Queluz Palace Garden
The 18th-century Queluz Palace Garden, built by King Pedro III, is renowned for its ornate fountains and waterfalls. The gardens feature a Grand Canal adorned with ceramic tiles or azulejos decorated with historic scenes and sites of interest to the Portuguese court. Representing some of the latest expressions of Baroque and Rococo landscape design from 18th-century Europe, the Palace Garden was also a marvel of hydraulics. These extensive systems provided water to the gardens, the fountains and the palace. The Queluz Palace Gardens contain a large and important series of stone and lead sculptures. The lead sculptures were cast by the British sculptor, John Cheere, and represent an important group that remains in situ. Through collaboration with WMF-Britain, the Portuguese Government and local institutions, this WMF-Portugal project aimed to restore the gardens and conserve its various decorative features while developing stone, lead and tile conservation training programs.
How We Helped
Beginning in 2004 and continuing today, WMF has been involved in a variety of projects at Queluz. From 2004 to 2006, the Grand Canal in the garden was a special focus. Historical research was carried out and 50,000 tiles were digitally mapped to review conditions and conservation needs. Emergency repairs were undertaken, as well as necessary cleaning. In 2009, conservators also addressed storm damage in this region of the garden. From 2005 to 2008, marble and limestone statues and balustrades were addressed and training workshops for these conservation problems were organized, so that local artisans and workers would be well equipped to monitor the conditions over time and undertake regular maintenance. For a three-year period beginning in 2006, WMF Britain organized the conservation of lead sculpture designed by 18th century English artist John Cheere. The restoration of the remaining sculptures and fountains will be carried out in situ by Portuguese conservators including those trained in workshops organized by WMF in recent years. The conservation of the garden also involves horticultural planning and conservation. Diseased sycamore trees will be removed and plant growth will be monitored carefully along the Canal to preserve the garden design and protect the conserved areas from overgrowth that could damage fragile materials.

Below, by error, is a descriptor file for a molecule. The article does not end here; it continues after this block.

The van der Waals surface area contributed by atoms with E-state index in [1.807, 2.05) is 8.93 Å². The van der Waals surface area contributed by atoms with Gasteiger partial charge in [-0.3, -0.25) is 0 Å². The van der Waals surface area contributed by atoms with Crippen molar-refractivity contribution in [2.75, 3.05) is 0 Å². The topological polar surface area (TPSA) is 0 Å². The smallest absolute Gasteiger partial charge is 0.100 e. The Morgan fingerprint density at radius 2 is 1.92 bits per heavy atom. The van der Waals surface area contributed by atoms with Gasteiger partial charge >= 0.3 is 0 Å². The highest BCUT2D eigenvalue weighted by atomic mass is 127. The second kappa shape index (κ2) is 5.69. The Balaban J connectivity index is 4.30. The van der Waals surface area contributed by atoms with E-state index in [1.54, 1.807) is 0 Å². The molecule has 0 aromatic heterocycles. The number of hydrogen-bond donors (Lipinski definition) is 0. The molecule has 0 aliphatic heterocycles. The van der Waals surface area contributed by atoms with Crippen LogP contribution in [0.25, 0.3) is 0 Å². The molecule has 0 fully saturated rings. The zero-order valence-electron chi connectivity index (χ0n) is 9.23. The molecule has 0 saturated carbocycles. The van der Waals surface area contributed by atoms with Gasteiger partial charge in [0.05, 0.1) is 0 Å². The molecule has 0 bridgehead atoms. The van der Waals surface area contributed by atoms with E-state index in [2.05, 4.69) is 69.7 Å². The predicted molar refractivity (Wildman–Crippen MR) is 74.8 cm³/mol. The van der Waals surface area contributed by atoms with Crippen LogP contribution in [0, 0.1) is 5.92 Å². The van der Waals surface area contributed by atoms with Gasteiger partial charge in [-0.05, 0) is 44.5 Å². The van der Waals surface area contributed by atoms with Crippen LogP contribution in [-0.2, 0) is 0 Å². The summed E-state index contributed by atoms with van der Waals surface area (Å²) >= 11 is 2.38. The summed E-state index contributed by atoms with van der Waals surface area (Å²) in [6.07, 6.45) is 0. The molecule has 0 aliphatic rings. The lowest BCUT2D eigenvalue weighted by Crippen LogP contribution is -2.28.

Why It Matters
Centuries of exposure to the elements and natural aging have left these extraordinary sculptures in poor condition. The project will allow WMF to demonstrate its capacity to preserve a designed environment, focusing simultaneously on issues of materials restoration, engineering, landscape renewal and statuary conservation. The Queluz Palace Garden project was also an opportunity to bring international expertise to Portugal and train local technicians, and was the first collaboration between WMF’s affiliates in Portugal and Britain. The project has proven effective in the development of the maintenance methodology for the stone statues. It is hoped to use the same approach for the tile canal and the gardens. The Lead sculpture workshops have served to train local conservators in a specialty area.